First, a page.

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Friday, November 20, 2020
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Mishawaka Produce Farm Sprouts Hope


by Steve Grinczel

Published: Friday, November 20, 2020

Chris Tidmarsh thought like a farmer before he was one.

Although adversity threatened his livelihood, he persevered—weathering the storm like those connected to agriculture so often do.

Eight years later, what Tidmarsh calls his "big idea" supplies organic produce to retail outlets and restaurants in the Mishawaka area, provides him with the means to pay his bills and employs five workers who, like him, have autism.

And now that his Green Bridge Growers farm has successfully navigated through start-up territory, Tidmarsh has even bigger ideas.

"At some point we may be able to expand to new locations, that's my hope," he said while taking a break from transplanting lettuce in his aquaponic greenhouse in rural St. Joseph County last Wednesday. "And, employ new people. I'd say, probably, I'm hoping we could get 20-30 or more, but that might be ambitious."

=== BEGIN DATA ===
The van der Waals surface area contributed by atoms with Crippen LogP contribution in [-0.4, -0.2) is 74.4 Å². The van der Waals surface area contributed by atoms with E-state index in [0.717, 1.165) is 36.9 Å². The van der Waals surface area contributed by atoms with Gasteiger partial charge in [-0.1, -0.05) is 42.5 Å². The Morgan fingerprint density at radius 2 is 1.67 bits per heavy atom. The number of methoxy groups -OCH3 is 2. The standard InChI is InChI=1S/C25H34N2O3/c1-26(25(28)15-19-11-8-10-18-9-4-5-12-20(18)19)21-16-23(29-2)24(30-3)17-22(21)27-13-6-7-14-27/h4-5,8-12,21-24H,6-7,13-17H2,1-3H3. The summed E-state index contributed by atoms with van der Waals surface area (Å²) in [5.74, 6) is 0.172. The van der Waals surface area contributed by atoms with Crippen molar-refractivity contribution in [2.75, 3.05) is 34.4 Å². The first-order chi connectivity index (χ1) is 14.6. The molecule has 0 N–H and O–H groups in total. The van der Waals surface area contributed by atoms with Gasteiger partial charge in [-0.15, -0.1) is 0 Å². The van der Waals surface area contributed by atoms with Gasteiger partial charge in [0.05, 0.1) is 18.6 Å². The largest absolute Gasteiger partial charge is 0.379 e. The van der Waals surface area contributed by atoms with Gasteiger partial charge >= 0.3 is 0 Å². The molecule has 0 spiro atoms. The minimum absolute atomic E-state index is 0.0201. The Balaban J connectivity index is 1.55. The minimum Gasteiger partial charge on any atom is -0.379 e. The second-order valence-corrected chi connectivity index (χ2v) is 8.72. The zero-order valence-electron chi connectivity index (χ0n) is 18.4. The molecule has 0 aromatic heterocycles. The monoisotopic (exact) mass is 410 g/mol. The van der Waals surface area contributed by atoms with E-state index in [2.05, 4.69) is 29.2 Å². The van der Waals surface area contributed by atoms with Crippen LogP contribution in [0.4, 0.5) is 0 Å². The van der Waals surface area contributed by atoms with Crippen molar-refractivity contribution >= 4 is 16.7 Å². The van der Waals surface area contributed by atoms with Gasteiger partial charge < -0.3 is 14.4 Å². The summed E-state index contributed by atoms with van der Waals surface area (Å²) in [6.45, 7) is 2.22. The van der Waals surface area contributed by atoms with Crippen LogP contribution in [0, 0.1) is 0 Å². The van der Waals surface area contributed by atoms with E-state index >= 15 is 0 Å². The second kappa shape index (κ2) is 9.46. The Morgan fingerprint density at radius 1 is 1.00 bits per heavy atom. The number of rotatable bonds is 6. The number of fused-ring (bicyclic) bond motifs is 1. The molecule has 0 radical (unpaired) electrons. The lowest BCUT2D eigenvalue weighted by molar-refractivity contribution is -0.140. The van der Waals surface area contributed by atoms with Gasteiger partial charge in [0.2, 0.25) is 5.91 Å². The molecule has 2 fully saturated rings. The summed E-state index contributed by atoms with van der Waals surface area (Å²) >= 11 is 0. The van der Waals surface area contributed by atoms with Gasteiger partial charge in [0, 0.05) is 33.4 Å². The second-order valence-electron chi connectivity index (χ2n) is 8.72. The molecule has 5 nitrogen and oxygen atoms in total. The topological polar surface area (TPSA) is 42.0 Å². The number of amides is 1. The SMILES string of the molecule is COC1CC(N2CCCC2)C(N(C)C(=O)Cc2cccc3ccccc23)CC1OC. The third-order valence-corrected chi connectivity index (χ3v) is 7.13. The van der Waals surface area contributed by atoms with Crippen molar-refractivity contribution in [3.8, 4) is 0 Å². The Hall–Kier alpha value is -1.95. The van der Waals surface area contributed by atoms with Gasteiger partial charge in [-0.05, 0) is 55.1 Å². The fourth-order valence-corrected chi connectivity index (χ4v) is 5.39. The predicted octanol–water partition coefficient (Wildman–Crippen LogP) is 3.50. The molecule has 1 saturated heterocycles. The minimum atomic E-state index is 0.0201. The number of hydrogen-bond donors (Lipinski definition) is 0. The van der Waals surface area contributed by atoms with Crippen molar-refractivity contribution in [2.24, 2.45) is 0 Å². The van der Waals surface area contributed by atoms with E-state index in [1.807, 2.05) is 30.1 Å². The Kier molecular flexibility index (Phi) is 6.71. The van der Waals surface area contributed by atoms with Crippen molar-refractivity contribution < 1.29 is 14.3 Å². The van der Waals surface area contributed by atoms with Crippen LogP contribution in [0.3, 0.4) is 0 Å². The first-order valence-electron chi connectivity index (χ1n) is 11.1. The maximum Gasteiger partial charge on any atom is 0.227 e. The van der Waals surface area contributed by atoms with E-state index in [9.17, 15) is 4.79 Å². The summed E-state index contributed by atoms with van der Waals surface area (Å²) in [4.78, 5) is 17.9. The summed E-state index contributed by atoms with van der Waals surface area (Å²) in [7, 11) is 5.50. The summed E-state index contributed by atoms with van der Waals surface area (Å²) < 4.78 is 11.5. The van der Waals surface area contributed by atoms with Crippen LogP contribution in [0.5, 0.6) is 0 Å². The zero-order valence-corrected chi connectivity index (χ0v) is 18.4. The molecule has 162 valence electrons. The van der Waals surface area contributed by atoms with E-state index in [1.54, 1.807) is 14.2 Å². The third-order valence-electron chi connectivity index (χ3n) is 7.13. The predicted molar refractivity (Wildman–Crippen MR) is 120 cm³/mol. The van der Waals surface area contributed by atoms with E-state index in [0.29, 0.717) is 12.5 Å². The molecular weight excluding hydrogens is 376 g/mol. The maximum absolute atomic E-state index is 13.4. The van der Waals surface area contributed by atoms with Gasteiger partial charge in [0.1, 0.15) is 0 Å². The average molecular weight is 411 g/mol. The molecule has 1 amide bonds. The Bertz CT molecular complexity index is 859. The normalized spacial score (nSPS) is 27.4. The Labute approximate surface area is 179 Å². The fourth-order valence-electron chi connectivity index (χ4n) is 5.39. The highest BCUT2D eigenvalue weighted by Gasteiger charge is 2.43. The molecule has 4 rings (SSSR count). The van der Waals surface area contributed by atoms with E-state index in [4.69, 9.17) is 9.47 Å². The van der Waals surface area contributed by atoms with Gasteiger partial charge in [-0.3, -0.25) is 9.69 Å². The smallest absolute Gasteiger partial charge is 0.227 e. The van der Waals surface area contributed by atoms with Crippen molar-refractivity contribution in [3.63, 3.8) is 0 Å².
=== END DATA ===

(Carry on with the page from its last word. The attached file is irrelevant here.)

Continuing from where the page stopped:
When a conventional workplace didn't work out for Tidmarsh, who graduated with degrees in chemistry and environmental science from Hope College in Holland, Mich., he turned to unconventional farming with the help of his business partner, and mother, Jan Pilarski.

About 90 percent of adults on the autism spectrum are unemployed or underemployed, according to the advocacy group Advancing Futures for Adults with Autism, and "our world seemed small and bleak," Pilarski once wrote.

"Individuals on the autism spectrum have an abundance of strengths but often process information differently and need help with social cues," she said. "While Chris had the credentials to get a job as an environmental researcher out of college, his employer declined his request for a few adjustments to the workplace to address his disability and he was soon let go."

That's when Pilarski, who at the time was the Justice Education Director at St. Mary's College in South Bend, and Tidmarsh started connecting dots leading to a plan that played to his interests, talents and strengths while taking advantage of qualities inherent in many people with autism.